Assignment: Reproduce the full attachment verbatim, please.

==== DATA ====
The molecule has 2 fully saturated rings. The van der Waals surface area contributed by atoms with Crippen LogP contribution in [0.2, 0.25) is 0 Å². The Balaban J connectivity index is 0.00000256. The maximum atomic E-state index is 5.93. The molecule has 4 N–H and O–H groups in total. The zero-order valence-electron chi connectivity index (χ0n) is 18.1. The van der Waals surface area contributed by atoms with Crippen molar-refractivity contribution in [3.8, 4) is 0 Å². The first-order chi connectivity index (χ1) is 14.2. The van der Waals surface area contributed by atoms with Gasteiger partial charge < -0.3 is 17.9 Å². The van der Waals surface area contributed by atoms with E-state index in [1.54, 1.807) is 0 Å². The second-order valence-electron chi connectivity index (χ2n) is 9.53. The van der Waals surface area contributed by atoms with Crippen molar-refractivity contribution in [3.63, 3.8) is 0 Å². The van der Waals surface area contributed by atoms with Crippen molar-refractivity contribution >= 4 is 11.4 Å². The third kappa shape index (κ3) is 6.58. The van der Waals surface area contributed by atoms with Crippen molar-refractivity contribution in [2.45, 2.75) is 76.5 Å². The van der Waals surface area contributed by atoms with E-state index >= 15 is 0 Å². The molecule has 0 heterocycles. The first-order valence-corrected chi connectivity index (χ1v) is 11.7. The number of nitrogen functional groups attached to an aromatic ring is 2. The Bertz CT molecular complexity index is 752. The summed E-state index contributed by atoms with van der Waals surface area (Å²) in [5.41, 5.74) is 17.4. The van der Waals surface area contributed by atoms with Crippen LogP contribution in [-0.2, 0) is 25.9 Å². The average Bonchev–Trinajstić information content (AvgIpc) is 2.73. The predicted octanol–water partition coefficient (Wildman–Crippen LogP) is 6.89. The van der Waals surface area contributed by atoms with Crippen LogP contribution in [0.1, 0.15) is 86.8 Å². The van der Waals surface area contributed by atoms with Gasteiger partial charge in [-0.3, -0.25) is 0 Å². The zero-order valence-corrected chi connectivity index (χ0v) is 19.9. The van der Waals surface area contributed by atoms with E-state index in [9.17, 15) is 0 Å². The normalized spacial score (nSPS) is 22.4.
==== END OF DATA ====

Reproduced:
The molecule has 2 fully saturated rings. The van der Waals surface area contributed by atoms with Crippen LogP contribution in [0.2, 0.25) is 0 Å². The Balaban J connectivity index is 0.00000256. The maximum atomic E-state index is 5.93. The molecule has 4 N–H and O–H groups in total. The zero-order valence-electron chi connectivity index (χ0n) is 18.1. The van der Waals surface area contributed by atoms with Crippen molar-refractivity contribution in [3.8, 4) is 0 Å². The first-order chi connectivity index (χ1) is 14.2. The van der Waals surface area contributed by atoms with Gasteiger partial charge < -0.3 is 17.9 Å². The van der Waals surface area contributed by atoms with E-state index in [1.54, 1.807) is 0 Å². The second-order valence-electron chi connectivity index (χ2n) is 9.53. The van der Waals surface area contributed by atoms with Crippen molar-refractivity contribution in [3.63, 3.8) is 0 Å². The van der Waals surface area contributed by atoms with Crippen molar-refractivity contribution >= 4 is 11.4 Å². The third kappa shape index (κ3) is 6.58. The van der Waals surface area contributed by atoms with Crippen molar-refractivity contribution in [2.45, 2.75) is 76.5 Å². The van der Waals surface area contributed by atoms with E-state index >= 15 is 0 Å². The molecule has 0 heterocycles. The first-order valence-corrected chi connectivity index (χ1v) is 11.7. The number of nitrogen functional groups attached to an aromatic ring is 2. The Bertz CT molecular complexity index is 752. The summed E-state index contributed by atoms with van der Waals surface area (Å²) in [5.41, 5.74) is 17.4. The van der Waals surface area contributed by atoms with Crippen LogP contribution in [-0.2, 0) is 25.9 Å². The average Bonchev–Trinajstić information content (AvgIpc) is 2.73. The predicted octanol–water partition coefficient (Wildman–Crippen LogP) is 6.89. The van der Waals surface area contributed by atoms with Crippen LogP contribution in [0.1, 0.15) is 86.8 Å². The van der Waals surface area contributed by atoms with Gasteiger partial charge in [-0.3, -0.25) is 0 Å². The zero-order valence-corrected chi connectivity index (χ0v) is 19.9. The van der Waals surface area contributed by atoms with E-state index in [9.17, 15) is 0 Å². The normalized spacial score (nSPS) is 22.4.